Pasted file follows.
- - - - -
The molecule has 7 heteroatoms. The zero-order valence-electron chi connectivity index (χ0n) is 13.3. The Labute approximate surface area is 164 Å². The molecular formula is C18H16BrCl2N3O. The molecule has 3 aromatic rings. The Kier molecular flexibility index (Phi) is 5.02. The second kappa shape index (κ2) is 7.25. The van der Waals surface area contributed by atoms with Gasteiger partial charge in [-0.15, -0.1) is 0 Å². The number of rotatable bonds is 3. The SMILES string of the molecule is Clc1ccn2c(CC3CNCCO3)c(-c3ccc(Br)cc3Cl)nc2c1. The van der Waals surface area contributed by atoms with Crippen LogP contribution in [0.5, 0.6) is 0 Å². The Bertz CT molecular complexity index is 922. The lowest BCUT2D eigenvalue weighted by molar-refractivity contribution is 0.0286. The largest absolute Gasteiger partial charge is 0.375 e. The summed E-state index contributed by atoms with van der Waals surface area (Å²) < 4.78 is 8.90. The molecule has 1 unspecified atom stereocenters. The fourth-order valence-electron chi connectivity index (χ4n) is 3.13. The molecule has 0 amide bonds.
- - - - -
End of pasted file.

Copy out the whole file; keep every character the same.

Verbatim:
The molecule has 7 heteroatoms. The zero-order valence-electron chi connectivity index (χ0n) is 13.3. The Labute approximate surface area is 164 Å². The molecular formula is C18H16BrCl2N3O. The molecule has 3 aromatic rings. The Kier molecular flexibility index (Phi) is 5.02. The second kappa shape index (κ2) is 7.25. The van der Waals surface area contributed by atoms with Gasteiger partial charge in [-0.15, -0.1) is 0 Å². The number of rotatable bonds is 3. The SMILES string of the molecule is Clc1ccn2c(CC3CNCCO3)c(-c3ccc(Br)cc3Cl)nc2c1. The van der Waals surface area contributed by atoms with Crippen LogP contribution in [0.5, 0.6) is 0 Å². The Bertz CT molecular complexity index is 922. The lowest BCUT2D eigenvalue weighted by molar-refractivity contribution is 0.0286. The largest absolute Gasteiger partial charge is 0.375 e. The summed E-state index contributed by atoms with van der Waals surface area (Å²) < 4.78 is 8.90. The molecule has 1 unspecified atom stereocenters. The fourth-order valence-electron chi connectivity index (χ4n) is 3.13. The molecule has 0 amide bonds.